Tea Party Mitt?
A Commentary By Scott Rasmussen
The race for the 2012 GOP nomination has been properly characterized as one between two candidates: Mitt Romney and Nott Romney. Some describe it as a rift between the party establishment favoring Romney and the party base looking for someone else. Others say it’s a battle between head and heart, with the pro-Romney forces thinking pragmatically and others wanting ideological purity.
Many Washington, D.C., Republicans fear that tea party unwillingness to accept a pragmatic candidate like Romney will hurt the GOP in November. Rasmussen Reports polling shows that this view has found its way into the public perception as well: 46 percent of voters nationwide believe that the tea party will hurt Republicans in 2012, while only 26 percent believe it will help. Just 13 percent of voters now consider themselves part of the grass-roots movement, down from more than 20 percent from a year ago. In the public mind, the tea party is more troubling for Republicans than the Occupy movement is for Democrats.
The conventional wisdom suggests that tea party supporters have a “my way or the highway” attitude and Establishment Republicans just want a winner, but the data shows that the opposite is true.
Looking ahead to the Florida primary, 94 percent of tea party Republicans say they will vote for whomever wins the GOP nomination. Only 77 percent of non-tea party Republicans are willing to make the same pledge. This commitment to party loyalty comes even though tea party activists are less convinced than others that Romney is the strongest general election candidate. Similar results have been found in survey after survey in the 2012 primary season.
The pragmatism of the tea party is confirmed by exit polling data conducted for The Associated Press and major television networks in New Hampshire. Among those who support the tea party, 44 percent said the ability to beat President Obama was the most important quality they wanted in a candidate. Nothing else came close.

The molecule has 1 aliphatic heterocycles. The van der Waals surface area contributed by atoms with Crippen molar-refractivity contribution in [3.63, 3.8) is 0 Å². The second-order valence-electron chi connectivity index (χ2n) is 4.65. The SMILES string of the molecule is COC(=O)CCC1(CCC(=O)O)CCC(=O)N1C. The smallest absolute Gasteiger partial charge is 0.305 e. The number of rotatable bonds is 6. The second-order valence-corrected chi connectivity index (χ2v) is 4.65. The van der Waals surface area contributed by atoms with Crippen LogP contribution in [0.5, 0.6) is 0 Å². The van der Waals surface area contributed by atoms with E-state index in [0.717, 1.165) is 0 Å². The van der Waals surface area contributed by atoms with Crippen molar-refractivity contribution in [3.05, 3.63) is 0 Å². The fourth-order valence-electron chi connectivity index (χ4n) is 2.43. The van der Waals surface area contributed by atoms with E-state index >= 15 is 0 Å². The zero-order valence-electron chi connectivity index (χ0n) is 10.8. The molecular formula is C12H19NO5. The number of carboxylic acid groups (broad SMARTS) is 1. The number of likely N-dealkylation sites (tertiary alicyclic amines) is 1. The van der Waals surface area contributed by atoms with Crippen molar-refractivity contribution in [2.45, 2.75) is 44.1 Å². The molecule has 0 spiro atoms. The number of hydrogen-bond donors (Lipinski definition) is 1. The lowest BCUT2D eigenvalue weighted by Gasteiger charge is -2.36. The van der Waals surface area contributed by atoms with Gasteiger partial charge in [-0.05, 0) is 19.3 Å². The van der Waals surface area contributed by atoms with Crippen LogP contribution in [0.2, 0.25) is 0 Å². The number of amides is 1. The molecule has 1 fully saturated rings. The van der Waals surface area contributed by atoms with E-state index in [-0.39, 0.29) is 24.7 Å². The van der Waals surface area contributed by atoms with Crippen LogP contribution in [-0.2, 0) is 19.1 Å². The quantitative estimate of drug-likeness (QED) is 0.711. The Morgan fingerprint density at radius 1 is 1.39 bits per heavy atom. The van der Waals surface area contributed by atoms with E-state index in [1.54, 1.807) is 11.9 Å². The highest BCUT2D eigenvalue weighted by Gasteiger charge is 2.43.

However, among those who oppose the tea party, only 19 percent put electability first. Fifty-three percent of this group said experience is the most important quality. In other words, the supposedly more pragmatic Republicans think it’s more important to have a candidate with experience in the current political system than it is to have a candidate who can beat Obama. That’s what causes the great divide between the GOP base and its representatives in Washington.
Those outside the Beltway are skeptical of insiders with experience in a system that created trillion dollar deficits and massive amounts of public distrust. Tea party supporters prefer someone who can shake up the status quo over someone who can manage the club a little better. But they are clearly willing to settle for a candidate who can win. Those who oppose the tea party appear to be more afraid of an outsider shaking up the club than they are of a second term for the president.
Put it all together, and Romney, if he is fortunate enough to win the GOP nomination, will have the support of both the tea party and Washington Republicans on Election Day. If Romney moves into the White House next January, the outsiders will hold him accountable for his promises on everything from repealing Obama’s health care law to fixing the economy. If he doesn’t shake things up in Washington pretty quickly, the tea party will be looking for someone new.
COPYRIGHT 2011 SCOTT RASMUSSEN
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